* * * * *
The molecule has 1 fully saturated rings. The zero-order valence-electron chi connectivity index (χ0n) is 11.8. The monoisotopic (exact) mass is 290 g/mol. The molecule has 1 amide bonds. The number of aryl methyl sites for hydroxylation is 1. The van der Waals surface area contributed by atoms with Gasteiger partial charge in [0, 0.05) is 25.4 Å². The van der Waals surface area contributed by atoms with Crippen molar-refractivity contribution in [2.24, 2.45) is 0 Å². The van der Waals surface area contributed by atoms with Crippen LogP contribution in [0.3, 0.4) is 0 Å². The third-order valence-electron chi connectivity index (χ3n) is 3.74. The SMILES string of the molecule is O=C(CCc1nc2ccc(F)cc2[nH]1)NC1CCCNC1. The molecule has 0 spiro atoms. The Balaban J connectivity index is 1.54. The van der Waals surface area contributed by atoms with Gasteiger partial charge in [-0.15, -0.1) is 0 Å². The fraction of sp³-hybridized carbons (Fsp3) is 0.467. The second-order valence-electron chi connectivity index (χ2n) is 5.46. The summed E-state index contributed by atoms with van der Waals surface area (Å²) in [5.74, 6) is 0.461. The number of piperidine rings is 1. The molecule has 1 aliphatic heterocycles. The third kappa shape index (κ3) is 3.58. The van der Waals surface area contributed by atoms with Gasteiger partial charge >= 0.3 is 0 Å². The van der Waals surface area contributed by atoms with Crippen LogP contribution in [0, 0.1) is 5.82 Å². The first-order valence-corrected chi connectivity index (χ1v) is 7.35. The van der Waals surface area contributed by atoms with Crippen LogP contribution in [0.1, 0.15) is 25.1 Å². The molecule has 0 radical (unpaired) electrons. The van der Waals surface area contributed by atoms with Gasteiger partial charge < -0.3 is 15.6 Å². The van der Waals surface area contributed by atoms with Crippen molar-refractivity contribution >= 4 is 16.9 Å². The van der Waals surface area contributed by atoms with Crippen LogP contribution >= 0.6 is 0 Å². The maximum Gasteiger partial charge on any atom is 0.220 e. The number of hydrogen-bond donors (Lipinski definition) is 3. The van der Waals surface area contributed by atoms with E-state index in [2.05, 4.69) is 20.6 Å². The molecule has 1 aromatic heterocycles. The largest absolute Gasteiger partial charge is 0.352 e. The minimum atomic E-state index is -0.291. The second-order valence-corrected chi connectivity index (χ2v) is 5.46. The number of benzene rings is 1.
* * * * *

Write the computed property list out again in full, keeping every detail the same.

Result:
The molecule has 1 fully saturated rings. The zero-order valence-electron chi connectivity index (χ0n) is 11.8. The monoisotopic (exact) mass is 290 g/mol. The molecule has 1 amide bonds. The number of aryl methyl sites for hydroxylation is 1. The van der Waals surface area contributed by atoms with Gasteiger partial charge in [0, 0.05) is 25.4 Å². The van der Waals surface area contributed by atoms with Crippen molar-refractivity contribution in [2.24, 2.45) is 0 Å². The van der Waals surface area contributed by atoms with Crippen LogP contribution in [0.3, 0.4) is 0 Å². The third-order valence-electron chi connectivity index (χ3n) is 3.74. The SMILES string of the molecule is O=C(CCc1nc2ccc(F)cc2[nH]1)NC1CCCNC1. The molecule has 0 spiro atoms. The Balaban J connectivity index is 1.54. The van der Waals surface area contributed by atoms with Gasteiger partial charge in [-0.15, -0.1) is 0 Å². The fraction of sp³-hybridized carbons (Fsp3) is 0.467. The second-order valence-electron chi connectivity index (χ2n) is 5.46. The summed E-state index contributed by atoms with van der Waals surface area (Å²) in [5.74, 6) is 0.461. The number of piperidine rings is 1. The molecule has 1 aliphatic heterocycles. The third kappa shape index (κ3) is 3.58. The van der Waals surface area contributed by atoms with Gasteiger partial charge >= 0.3 is 0 Å². The van der Waals surface area contributed by atoms with Crippen LogP contribution in [0, 0.1) is 5.82 Å². The first-order valence-corrected chi connectivity index (χ1v) is 7.35. The van der Waals surface area contributed by atoms with Crippen LogP contribution in [0.1, 0.15) is 25.1 Å². The molecule has 0 radical (unpaired) electrons. The van der Waals surface area contributed by atoms with Gasteiger partial charge < -0.3 is 15.6 Å². The van der Waals surface area contributed by atoms with Crippen molar-refractivity contribution >= 4 is 16.9 Å². The van der Waals surface area contributed by atoms with Crippen LogP contribution >= 0.6 is 0 Å². The maximum Gasteiger partial charge on any atom is 0.220 e. The number of hydrogen-bond donors (Lipinski definition) is 3. The van der Waals surface area contributed by atoms with E-state index in [2.05, 4.69) is 20.6 Å². The molecule has 1 aromatic heterocycles. The largest absolute Gasteiger partial charge is 0.352 e. The minimum atomic E-state index is -0.291. The second-order valence-corrected chi connectivity index (χ2v) is 5.46. The number of benzene rings is 1.